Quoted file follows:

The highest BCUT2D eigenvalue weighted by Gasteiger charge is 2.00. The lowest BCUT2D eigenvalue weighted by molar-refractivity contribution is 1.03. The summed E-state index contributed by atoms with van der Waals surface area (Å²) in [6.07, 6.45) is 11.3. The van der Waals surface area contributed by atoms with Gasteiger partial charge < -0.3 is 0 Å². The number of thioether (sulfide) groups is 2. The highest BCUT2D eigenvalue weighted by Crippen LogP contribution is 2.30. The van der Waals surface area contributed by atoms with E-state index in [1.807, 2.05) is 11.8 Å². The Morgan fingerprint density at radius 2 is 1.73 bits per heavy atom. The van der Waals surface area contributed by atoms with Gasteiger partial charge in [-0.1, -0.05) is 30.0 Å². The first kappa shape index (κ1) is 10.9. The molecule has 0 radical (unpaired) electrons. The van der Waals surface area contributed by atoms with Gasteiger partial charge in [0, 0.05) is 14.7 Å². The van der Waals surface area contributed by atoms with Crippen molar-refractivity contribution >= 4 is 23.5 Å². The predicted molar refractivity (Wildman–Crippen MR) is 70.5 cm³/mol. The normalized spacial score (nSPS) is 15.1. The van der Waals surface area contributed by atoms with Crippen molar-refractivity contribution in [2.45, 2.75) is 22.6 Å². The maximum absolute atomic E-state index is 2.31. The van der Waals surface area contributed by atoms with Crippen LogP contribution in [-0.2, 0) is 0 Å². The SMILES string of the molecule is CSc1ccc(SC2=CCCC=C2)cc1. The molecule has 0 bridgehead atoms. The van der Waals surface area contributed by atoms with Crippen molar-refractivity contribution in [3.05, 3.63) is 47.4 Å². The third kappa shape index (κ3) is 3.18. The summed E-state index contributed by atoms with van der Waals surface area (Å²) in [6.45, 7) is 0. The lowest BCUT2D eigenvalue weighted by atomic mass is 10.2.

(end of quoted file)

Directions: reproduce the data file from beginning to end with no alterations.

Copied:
The highest BCUT2D eigenvalue weighted by Gasteiger charge is 2.00. The lowest BCUT2D eigenvalue weighted by molar-refractivity contribution is 1.03. The summed E-state index contributed by atoms with van der Waals surface area (Å²) in [6.07, 6.45) is 11.3. The van der Waals surface area contributed by atoms with Gasteiger partial charge < -0.3 is 0 Å². The number of thioether (sulfide) groups is 2. The highest BCUT2D eigenvalue weighted by Crippen LogP contribution is 2.30. The van der Waals surface area contributed by atoms with E-state index in [1.807, 2.05) is 11.8 Å². The Morgan fingerprint density at radius 2 is 1.73 bits per heavy atom. The van der Waals surface area contributed by atoms with Gasteiger partial charge in [-0.1, -0.05) is 30.0 Å². The first kappa shape index (κ1) is 10.9. The molecule has 0 radical (unpaired) electrons. The van der Waals surface area contributed by atoms with Gasteiger partial charge in [0, 0.05) is 14.7 Å². The van der Waals surface area contributed by atoms with Crippen molar-refractivity contribution >= 4 is 23.5 Å². The predicted molar refractivity (Wildman–Crippen MR) is 70.5 cm³/mol. The normalized spacial score (nSPS) is 15.1. The van der Waals surface area contributed by atoms with Crippen molar-refractivity contribution in [2.45, 2.75) is 22.6 Å². The maximum absolute atomic E-state index is 2.31. The van der Waals surface area contributed by atoms with Crippen LogP contribution in [-0.2, 0) is 0 Å². The SMILES string of the molecule is CSc1ccc(SC2=CCCC=C2)cc1. The molecule has 0 bridgehead atoms. The van der Waals surface area contributed by atoms with Crippen molar-refractivity contribution in [3.05, 3.63) is 47.4 Å². The third kappa shape index (κ3) is 3.18. The summed E-state index contributed by atoms with van der Waals surface area (Å²) in [6.45, 7) is 0. The lowest BCUT2D eigenvalue weighted by atomic mass is 10.2.